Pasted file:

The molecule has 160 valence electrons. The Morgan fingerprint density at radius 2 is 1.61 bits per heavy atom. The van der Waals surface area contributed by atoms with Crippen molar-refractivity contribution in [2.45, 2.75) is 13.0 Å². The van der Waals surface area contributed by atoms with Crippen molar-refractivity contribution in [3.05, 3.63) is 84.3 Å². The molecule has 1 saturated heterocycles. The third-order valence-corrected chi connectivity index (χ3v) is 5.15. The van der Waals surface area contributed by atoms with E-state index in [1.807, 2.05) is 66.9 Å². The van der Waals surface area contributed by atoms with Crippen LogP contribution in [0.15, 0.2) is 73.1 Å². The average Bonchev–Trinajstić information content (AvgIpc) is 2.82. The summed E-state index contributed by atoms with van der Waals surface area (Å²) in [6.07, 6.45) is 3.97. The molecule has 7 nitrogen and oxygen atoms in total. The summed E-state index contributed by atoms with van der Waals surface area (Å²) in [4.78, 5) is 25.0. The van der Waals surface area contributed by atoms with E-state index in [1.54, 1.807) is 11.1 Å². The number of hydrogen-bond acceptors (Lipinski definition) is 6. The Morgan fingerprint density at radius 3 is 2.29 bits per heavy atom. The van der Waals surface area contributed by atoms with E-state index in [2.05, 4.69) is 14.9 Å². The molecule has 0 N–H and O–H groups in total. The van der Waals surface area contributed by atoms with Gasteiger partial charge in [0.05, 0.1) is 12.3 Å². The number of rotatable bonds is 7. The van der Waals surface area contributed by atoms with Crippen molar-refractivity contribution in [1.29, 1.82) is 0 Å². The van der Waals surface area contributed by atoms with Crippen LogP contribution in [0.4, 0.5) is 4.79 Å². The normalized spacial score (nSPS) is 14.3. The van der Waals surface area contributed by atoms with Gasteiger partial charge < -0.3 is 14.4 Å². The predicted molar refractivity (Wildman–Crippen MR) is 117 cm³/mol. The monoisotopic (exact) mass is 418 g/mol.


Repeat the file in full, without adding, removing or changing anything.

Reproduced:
The molecule has 160 valence electrons. The Morgan fingerprint density at radius 2 is 1.61 bits per heavy atom. The van der Waals surface area contributed by atoms with Crippen molar-refractivity contribution in [2.45, 2.75) is 13.0 Å². The van der Waals surface area contributed by atoms with Crippen molar-refractivity contribution in [3.05, 3.63) is 84.3 Å². The molecule has 1 saturated heterocycles. The third-order valence-corrected chi connectivity index (χ3v) is 5.15. The van der Waals surface area contributed by atoms with E-state index in [1.807, 2.05) is 66.9 Å². The van der Waals surface area contributed by atoms with Crippen LogP contribution in [0.15, 0.2) is 73.1 Å². The average Bonchev–Trinajstić information content (AvgIpc) is 2.82. The summed E-state index contributed by atoms with van der Waals surface area (Å²) in [6.07, 6.45) is 3.97. The molecule has 7 nitrogen and oxygen atoms in total. The summed E-state index contributed by atoms with van der Waals surface area (Å²) in [4.78, 5) is 25.0. The van der Waals surface area contributed by atoms with E-state index in [1.54, 1.807) is 11.1 Å². The number of hydrogen-bond acceptors (Lipinski definition) is 6. The Morgan fingerprint density at radius 3 is 2.29 bits per heavy atom. The van der Waals surface area contributed by atoms with E-state index in [2.05, 4.69) is 14.9 Å². The molecule has 0 N–H and O–H groups in total. The van der Waals surface area contributed by atoms with Gasteiger partial charge in [0.05, 0.1) is 12.3 Å². The number of rotatable bonds is 7. The van der Waals surface area contributed by atoms with Crippen molar-refractivity contribution in [1.29, 1.82) is 0 Å². The van der Waals surface area contributed by atoms with Crippen LogP contribution in [0.4, 0.5) is 4.79 Å². The normalized spacial score (nSPS) is 14.3. The van der Waals surface area contributed by atoms with Gasteiger partial charge < -0.3 is 14.4 Å². The predicted molar refractivity (Wildman–Crippen MR) is 117 cm³/mol. The monoisotopic (exact) mass is 418 g/mol.